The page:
Paraneoplastic movement disorders

What are the paraneoplastic movement disorders? 

Opsoclonus myoclonus designates a combination of rapid, erratic, involuntary movements of the eyes, with multifocal myoclonus (dancing eyes–dancing feet syndrome). Most cases occur between ages 6 and 18 months.

Fifty percent of cases are related to an underlying neoplasm, especially neuroblastoma.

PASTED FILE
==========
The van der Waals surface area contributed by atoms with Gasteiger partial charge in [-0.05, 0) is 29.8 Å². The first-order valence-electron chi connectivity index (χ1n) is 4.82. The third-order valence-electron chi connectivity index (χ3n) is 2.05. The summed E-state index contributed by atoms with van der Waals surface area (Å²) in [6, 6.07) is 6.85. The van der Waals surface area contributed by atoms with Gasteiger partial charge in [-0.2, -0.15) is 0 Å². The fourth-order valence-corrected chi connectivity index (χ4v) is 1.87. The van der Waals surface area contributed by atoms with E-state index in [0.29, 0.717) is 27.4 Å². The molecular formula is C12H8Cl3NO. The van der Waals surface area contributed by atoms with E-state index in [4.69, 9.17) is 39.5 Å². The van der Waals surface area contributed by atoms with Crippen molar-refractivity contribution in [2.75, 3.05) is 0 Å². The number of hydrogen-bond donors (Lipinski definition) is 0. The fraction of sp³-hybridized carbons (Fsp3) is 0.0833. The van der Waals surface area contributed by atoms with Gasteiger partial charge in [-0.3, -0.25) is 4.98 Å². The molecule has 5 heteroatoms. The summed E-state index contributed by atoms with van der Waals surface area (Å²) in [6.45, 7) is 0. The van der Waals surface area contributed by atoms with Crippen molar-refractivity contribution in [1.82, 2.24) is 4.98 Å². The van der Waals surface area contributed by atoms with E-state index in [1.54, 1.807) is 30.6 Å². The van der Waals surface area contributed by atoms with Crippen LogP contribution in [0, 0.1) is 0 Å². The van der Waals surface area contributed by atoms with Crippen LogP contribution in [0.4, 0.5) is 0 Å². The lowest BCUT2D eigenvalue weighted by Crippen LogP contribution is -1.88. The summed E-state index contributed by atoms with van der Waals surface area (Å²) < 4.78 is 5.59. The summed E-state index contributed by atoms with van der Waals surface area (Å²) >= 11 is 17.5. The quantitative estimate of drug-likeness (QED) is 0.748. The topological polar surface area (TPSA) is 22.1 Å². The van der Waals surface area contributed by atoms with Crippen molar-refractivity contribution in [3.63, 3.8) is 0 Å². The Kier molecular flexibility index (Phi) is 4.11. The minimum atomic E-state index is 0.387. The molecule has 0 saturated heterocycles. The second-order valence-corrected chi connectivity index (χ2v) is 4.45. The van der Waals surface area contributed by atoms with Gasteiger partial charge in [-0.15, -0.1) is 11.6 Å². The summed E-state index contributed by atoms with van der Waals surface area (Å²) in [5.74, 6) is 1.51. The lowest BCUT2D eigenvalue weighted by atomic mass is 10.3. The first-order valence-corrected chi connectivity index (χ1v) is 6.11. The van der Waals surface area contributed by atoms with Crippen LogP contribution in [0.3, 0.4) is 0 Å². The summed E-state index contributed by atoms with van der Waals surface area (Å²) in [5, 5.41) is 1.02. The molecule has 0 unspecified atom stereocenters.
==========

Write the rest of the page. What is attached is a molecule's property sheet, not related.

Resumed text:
This syndrome also occurs in adults with brain stem encephalitis, either paraneoplastic or infectious (Whipple’s disease). Steroids dramatically improve this form of myoclonus.

A few cases have been reported in patients with SPS, breast cancer, and autoantibodies against amphiphysin.

Ataxia is another well-established paraneoplastic movement disorder.

The mechanism is cerebellar degeneration related to anti-Purkinje cell antibodies.

There are also reports of parkinsonism, chorea, dystonia, segmental rigidity, and action and segmental myoclonus as remote effects of neoplasm.

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